Lozier addresses issue over Johnson & Johnson vaccine

Monday, March 8, 2021
 | 
Charlie Butts (OneNewsNow.com)

getting a vaccination vaccine injectionA controversy over a COVID-19 vaccine shows no signs of slowing since it involves the use of aborted baby cells, but a pro-life organization is attempting to help the public understand the issue can be a complicated one.

In the race for a COVID vaccine, some companies have used such a cell line in testing phases but Johnson & Johnson used such cells in vaccine production, drawing scrutiny from numerous Catholic leaders for doing so.

No cells from aborted babies are in the actual vaccine given to the public but some Catholic leaders are advising people to avoid the Johnson & Johnson shot because of its close connection to the fetal cell line.

Dr. David Prentice of the Charlotte Lozier Institute says the use of fetal cell lines is standard practice in testing and research, and it often goes back years and years. The research by Johnson & Johnson, for example, dates back to a cell line created from an aborted baby in 1985.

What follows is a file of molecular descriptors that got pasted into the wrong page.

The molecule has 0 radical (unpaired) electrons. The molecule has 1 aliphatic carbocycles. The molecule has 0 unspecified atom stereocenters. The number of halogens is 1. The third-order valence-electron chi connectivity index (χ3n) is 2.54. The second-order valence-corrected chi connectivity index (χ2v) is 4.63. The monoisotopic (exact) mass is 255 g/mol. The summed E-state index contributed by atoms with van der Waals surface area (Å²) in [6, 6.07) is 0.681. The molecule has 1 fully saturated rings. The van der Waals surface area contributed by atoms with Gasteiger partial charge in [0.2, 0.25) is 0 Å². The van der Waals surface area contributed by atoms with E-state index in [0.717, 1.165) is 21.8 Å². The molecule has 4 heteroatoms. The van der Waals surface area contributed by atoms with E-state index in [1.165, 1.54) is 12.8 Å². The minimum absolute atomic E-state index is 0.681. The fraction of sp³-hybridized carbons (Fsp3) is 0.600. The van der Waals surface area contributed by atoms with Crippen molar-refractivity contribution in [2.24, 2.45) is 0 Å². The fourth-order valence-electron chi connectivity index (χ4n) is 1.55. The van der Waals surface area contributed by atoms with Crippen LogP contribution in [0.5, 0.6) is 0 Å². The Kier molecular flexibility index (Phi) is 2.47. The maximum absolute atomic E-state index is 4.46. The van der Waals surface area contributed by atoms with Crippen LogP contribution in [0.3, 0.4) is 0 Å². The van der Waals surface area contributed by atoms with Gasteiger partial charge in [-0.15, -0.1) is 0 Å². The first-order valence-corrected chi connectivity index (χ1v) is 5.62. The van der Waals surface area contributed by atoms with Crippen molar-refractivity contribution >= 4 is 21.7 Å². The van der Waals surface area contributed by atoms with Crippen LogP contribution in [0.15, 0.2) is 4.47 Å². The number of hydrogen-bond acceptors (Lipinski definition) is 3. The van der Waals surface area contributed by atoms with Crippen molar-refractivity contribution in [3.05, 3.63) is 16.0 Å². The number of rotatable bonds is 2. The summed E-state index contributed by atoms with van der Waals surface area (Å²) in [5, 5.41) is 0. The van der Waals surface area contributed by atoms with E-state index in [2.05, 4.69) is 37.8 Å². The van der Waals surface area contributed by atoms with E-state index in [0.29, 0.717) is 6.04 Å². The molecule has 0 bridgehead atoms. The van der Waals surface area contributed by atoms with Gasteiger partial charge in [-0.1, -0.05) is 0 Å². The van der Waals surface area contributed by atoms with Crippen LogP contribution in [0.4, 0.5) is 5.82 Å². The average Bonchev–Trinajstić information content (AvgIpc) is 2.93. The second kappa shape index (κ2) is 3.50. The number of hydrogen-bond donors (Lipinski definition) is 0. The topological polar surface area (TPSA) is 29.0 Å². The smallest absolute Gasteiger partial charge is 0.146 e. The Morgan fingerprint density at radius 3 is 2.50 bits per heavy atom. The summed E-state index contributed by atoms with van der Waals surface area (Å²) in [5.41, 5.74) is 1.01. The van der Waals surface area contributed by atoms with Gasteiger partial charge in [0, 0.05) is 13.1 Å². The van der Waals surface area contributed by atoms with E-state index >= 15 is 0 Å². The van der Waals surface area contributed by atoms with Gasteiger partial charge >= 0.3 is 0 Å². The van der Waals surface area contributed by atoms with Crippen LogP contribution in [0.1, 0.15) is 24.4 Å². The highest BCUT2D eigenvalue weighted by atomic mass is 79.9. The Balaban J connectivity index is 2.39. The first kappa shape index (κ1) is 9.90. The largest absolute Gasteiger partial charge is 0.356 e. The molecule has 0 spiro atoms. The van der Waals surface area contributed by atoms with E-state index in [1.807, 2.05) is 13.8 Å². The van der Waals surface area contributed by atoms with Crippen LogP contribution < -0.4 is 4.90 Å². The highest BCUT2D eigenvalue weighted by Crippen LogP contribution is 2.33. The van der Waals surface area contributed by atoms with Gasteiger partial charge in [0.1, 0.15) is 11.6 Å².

“It's a required, essential part of the vaccine production process,” Prentice tells One News Now. “What goes into my arm, that material of the vaccine, has been inside those cells and so for some people that is too close.”

The position of Lozier, a Catholic-based organization, is that the public deserves to know medical research does indeed begin with fetal cell lines but it is also true those human cells are reproduced and grown in labs over and over, and create other lines of cells used for research and experiments far removed from the aborted fetus.

According to the U.S. Conference of Catholic Bishops, the vaccine with the “least connection to abortion-derived cell lines should be chosen.”

In a column over the issue, Southern Baptist leader Russell Moore stated his opinion: There are “unethical” aspects of the medical research but a Christian is not sinning if they receive such a vaccine.

“Taking the COVID vaccine,” he wrote, “is morally right."

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